Red Lights sticks to this pattern quite faithfully, but – despite not having anything new to add – manages to do so with intelligence and gravitas. It doesn’t look or sound sensationalistic and it’s aided considerably by the performances of Weaver and Murphy, both of whom are reliably watchable and continue to be so here. Elizabeth Olsen, alas, doesn’t really get the material she deserves. On the other hand, de Niro does not take an axe to his own reputation with the vigour he’s shown in other recent movies, but nevertheless there is little here to mark him out as an especially noteworthy performer. This whole opening section is psychologically thoughtful and contains a lot of interesting nuts-and-bolts detail about psychic research, which I found rather absorbing to watch despite the tone of the thing being so familiar.

Then, about halfway through, an Unfortunate Event occurs and the film goes into a bit of a tizzy. It becomes much more of a supernatural thriller as the protagonists attempt to figure out if Silver really does have special gifts, and if he’s using them in an inappropriately malevolent fashion. It all gets a bit overwrought, if you ask me, with quite a heavy reliance on ‘jump’ scares and explicit weirdness. The plot unravels into a series of strange events and the characters’ reactions to them, and it becomes much more Murphy’s movie. While he’s as good as ever, I did miss Weaver and Olsen.

And, subliminally, one gets an irresistible sense of a Twist Ending heading one’s way. (It may be that even revealing that Red Lights has a Twist Ending counts as a spoiler, but given that comparisons between it and The Sixth Sense are plastered all over the publicity, I don’t think I can really be held responsible.) Well, as twists go, the one in Red Lights is about a B- : it doesn’t feel like something completely new and unexpected that’s been shoehorned in just to pep up the finale, having been carefully seeded throughout the movie, but on the other hand neither did I go ‘What a brilliant idea! How stupid I was not to have figured it out!’, which is the mark of something special. To be honest I was more relieved than anything else when the twist was revealed, because up to that point the film was showing severe signs of not knowing how to finish and collapsing into an incoherent mess. The twist just about holds the main plot together, but doesn’t help with lots of other irksome little questions and story points the film never really gets back to.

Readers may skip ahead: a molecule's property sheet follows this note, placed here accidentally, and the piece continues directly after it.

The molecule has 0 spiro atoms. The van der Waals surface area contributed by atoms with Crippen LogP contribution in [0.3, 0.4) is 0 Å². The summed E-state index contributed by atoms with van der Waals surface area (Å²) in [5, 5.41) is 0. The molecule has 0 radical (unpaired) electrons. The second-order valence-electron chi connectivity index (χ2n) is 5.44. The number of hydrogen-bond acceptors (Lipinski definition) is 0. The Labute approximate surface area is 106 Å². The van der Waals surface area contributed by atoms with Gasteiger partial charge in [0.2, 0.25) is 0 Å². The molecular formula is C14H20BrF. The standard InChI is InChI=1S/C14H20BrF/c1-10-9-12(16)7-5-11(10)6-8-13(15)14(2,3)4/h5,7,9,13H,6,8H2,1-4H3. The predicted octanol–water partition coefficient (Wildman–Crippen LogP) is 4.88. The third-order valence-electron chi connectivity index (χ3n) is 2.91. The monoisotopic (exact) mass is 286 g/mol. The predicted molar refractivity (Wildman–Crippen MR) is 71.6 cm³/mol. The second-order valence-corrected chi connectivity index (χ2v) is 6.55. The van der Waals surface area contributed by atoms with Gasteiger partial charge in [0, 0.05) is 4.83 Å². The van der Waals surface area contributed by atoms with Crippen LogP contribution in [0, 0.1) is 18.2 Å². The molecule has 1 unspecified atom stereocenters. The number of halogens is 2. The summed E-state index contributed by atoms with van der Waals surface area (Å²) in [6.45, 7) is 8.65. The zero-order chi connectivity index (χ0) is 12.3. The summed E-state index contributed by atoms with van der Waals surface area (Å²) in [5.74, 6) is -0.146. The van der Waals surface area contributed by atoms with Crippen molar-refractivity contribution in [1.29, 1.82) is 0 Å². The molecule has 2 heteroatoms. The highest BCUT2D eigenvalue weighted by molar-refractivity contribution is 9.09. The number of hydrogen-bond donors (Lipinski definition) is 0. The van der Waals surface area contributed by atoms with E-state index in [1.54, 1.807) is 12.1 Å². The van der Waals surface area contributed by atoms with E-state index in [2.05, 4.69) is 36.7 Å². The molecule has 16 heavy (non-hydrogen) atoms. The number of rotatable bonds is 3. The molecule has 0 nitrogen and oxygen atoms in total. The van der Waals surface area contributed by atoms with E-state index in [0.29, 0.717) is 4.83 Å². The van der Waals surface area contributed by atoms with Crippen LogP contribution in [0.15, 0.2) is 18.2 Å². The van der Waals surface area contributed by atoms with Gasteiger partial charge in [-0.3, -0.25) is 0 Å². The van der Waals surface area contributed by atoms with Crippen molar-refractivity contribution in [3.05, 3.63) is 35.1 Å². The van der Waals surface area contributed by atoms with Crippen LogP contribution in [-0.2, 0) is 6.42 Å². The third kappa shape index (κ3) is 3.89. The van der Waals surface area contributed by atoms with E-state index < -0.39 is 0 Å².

A strong cast, mostly working well, and a sober and thoughtful atmosphere are the main things that Red Lights has to commend it. It doesn’t really do anything new, and certainly doesn’t appear to have anything interesting or really original to say on the subject of why people believe or disbelieve in paranormal phenomena. The story doesn’t completely hang together – lots of major and minor events basically go unexplained as the closing credits roll – but it passes the time reasonably enough. A fairly average movie, but that’s the fault of the script rather than the cast.

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It’s probably quite difficult to make an impression as a performer when you have two elder siblings who have been headlining projects since the age of six, have owned their own self-merchandising corporation since the age of seven, and have a collective worth of over one hundred million dollars. Nevertheless Elizabeth Olsen has found a way, recently being nominated for umpteen awards for her debut film role: the title role in Sean Durkin’s Marcy Marlene May Martha May Martha Marlene Marcy Marlene Martha May Marlene (oh good grief) Martha Marcy May Marlene.

Olsen plays a young woman who wakes up one morning in a dilapidated rural farm somewhere in America, where she shares a house with a group of other young people. But before anyone else rises, she flees the house and runs into the nearby woods, hiding from her fellows when they pursue her. Contacting her elder sister (Sarah Paulson), she takes refuge at her affluent home, refusing to answer any questions as to what she’s been doing for the last two years.